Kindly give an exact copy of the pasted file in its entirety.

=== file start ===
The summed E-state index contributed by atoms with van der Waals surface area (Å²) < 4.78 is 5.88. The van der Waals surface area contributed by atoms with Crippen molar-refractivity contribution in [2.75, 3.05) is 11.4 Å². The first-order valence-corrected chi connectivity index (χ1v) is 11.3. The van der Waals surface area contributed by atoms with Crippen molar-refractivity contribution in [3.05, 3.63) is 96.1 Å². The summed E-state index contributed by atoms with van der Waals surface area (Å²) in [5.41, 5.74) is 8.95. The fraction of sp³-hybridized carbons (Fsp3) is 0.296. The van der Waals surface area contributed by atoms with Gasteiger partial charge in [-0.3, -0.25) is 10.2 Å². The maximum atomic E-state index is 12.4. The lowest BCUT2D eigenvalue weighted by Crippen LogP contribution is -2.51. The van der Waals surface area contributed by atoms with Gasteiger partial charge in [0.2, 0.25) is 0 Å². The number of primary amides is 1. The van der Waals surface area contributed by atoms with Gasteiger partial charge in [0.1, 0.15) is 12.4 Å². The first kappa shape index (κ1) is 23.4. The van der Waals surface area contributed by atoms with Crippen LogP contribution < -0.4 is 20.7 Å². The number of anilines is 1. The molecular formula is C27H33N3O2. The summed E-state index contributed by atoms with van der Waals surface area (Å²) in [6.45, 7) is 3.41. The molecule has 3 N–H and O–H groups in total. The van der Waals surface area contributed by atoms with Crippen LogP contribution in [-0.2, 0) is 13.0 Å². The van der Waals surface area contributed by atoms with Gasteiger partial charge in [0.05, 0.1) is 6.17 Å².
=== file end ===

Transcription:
The summed E-state index contributed by atoms with van der Waals surface area (Å²) < 4.78 is 5.88. The van der Waals surface area contributed by atoms with Crippen molar-refractivity contribution in [2.75, 3.05) is 11.4 Å². The first-order valence-corrected chi connectivity index (χ1v) is 11.3. The van der Waals surface area contributed by atoms with Crippen molar-refractivity contribution in [3.05, 3.63) is 96.1 Å². The summed E-state index contributed by atoms with van der Waals surface area (Å²) in [5.41, 5.74) is 8.95. The fraction of sp³-hybridized carbons (Fsp3) is 0.296. The van der Waals surface area contributed by atoms with Gasteiger partial charge in [-0.3, -0.25) is 10.2 Å². The maximum atomic E-state index is 12.4. The lowest BCUT2D eigenvalue weighted by Crippen LogP contribution is -2.51. The van der Waals surface area contributed by atoms with Gasteiger partial charge in [0.2, 0.25) is 0 Å². The number of primary amides is 1. The van der Waals surface area contributed by atoms with Gasteiger partial charge in [0.1, 0.15) is 12.4 Å². The first kappa shape index (κ1) is 23.4. The van der Waals surface area contributed by atoms with Crippen LogP contribution < -0.4 is 20.7 Å². The number of anilines is 1. The molecular formula is C27H33N3O2. The summed E-state index contributed by atoms with van der Waals surface area (Å²) in [6.45, 7) is 3.41. The molecule has 3 N–H and O–H groups in total. The van der Waals surface area contributed by atoms with Crippen LogP contribution in [-0.2, 0) is 13.0 Å². The van der Waals surface area contributed by atoms with Gasteiger partial charge in [0.05, 0.1) is 6.17 Å².